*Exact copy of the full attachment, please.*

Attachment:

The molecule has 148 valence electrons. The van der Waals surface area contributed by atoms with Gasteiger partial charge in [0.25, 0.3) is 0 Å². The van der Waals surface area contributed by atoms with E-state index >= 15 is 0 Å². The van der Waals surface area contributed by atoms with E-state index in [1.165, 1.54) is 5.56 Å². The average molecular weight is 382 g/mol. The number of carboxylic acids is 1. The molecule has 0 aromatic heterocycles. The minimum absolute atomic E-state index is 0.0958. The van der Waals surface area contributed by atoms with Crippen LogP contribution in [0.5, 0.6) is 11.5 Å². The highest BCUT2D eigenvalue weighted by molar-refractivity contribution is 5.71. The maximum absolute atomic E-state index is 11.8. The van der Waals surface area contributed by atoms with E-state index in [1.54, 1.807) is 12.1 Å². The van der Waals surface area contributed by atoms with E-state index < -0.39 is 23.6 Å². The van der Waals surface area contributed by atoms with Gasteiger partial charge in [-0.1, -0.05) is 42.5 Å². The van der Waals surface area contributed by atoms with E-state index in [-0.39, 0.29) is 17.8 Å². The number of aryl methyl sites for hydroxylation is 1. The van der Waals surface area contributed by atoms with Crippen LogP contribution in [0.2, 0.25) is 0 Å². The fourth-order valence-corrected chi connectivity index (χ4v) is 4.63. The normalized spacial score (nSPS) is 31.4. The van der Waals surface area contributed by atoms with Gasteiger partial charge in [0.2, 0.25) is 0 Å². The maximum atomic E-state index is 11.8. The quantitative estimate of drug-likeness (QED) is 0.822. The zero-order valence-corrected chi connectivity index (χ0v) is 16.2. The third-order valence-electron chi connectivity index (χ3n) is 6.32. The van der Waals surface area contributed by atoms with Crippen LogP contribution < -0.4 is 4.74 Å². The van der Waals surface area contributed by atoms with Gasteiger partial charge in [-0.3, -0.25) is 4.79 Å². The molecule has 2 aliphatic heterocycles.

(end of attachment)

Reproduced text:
The molecule has 148 valence electrons. The van der Waals surface area contributed by atoms with Gasteiger partial charge in [0.25, 0.3) is 0 Å². The van der Waals surface area contributed by atoms with E-state index >= 15 is 0 Å². The van der Waals surface area contributed by atoms with E-state index in [1.165, 1.54) is 5.56 Å². The average molecular weight is 382 g/mol. The number of carboxylic acids is 1. The molecule has 0 aromatic heterocycles. The minimum absolute atomic E-state index is 0.0958. The van der Waals surface area contributed by atoms with Crippen LogP contribution in [0.5, 0.6) is 11.5 Å². The highest BCUT2D eigenvalue weighted by molar-refractivity contribution is 5.71. The maximum absolute atomic E-state index is 11.8. The van der Waals surface area contributed by atoms with E-state index in [1.54, 1.807) is 12.1 Å². The van der Waals surface area contributed by atoms with E-state index < -0.39 is 23.6 Å². The van der Waals surface area contributed by atoms with Gasteiger partial charge in [-0.1, -0.05) is 42.5 Å². The van der Waals surface area contributed by atoms with E-state index in [-0.39, 0.29) is 17.8 Å². The number of aryl methyl sites for hydroxylation is 1. The van der Waals surface area contributed by atoms with Crippen LogP contribution in [0.2, 0.25) is 0 Å². The fourth-order valence-corrected chi connectivity index (χ4v) is 4.63. The normalized spacial score (nSPS) is 31.4. The van der Waals surface area contributed by atoms with Gasteiger partial charge in [0.2, 0.25) is 0 Å². The maximum atomic E-state index is 11.8. The quantitative estimate of drug-likeness (QED) is 0.822. The zero-order valence-corrected chi connectivity index (χ0v) is 16.2. The third-order valence-electron chi connectivity index (χ3n) is 6.32. The van der Waals surface area contributed by atoms with Crippen LogP contribution < -0.4 is 4.74 Å². The van der Waals surface area contributed by atoms with Gasteiger partial charge in [-0.3, -0.25) is 4.79 Å². The molecule has 2 aliphatic heterocycles.